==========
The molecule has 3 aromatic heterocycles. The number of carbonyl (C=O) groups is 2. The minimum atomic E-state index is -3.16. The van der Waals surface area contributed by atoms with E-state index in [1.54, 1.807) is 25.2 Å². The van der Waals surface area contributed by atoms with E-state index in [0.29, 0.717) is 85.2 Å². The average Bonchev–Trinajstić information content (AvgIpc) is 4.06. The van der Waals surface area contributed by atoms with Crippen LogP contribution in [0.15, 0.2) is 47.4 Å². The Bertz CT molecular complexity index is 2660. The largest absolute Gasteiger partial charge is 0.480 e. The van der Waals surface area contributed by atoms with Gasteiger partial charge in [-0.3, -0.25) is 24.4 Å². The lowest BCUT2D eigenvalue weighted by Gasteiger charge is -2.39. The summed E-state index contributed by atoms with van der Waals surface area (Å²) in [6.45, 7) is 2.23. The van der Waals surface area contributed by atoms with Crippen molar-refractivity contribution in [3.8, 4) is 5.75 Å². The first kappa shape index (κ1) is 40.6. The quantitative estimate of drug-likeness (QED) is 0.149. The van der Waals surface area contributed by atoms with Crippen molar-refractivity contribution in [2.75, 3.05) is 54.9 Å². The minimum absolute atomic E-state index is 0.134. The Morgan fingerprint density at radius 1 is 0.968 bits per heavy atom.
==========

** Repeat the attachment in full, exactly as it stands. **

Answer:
The molecule has 3 aromatic heterocycles. The number of carbonyl (C=O) groups is 2. The minimum atomic E-state index is -3.16. The van der Waals surface area contributed by atoms with E-state index in [1.54, 1.807) is 25.2 Å². The van der Waals surface area contributed by atoms with E-state index in [0.29, 0.717) is 85.2 Å². The average Bonchev–Trinajstić information content (AvgIpc) is 4.06. The van der Waals surface area contributed by atoms with Crippen LogP contribution in [0.15, 0.2) is 47.4 Å². The Bertz CT molecular complexity index is 2660. The largest absolute Gasteiger partial charge is 0.480 e. The van der Waals surface area contributed by atoms with Gasteiger partial charge in [-0.3, -0.25) is 24.4 Å². The lowest BCUT2D eigenvalue weighted by Gasteiger charge is -2.39. The summed E-state index contributed by atoms with van der Waals surface area (Å²) in [6.45, 7) is 2.23. The van der Waals surface area contributed by atoms with Crippen molar-refractivity contribution in [3.8, 4) is 5.75 Å². The first kappa shape index (κ1) is 40.6. The quantitative estimate of drug-likeness (QED) is 0.149. The van der Waals surface area contributed by atoms with Crippen molar-refractivity contribution in [2.75, 3.05) is 54.9 Å². The minimum absolute atomic E-state index is 0.134. The Morgan fingerprint density at radius 1 is 0.968 bits per heavy atom.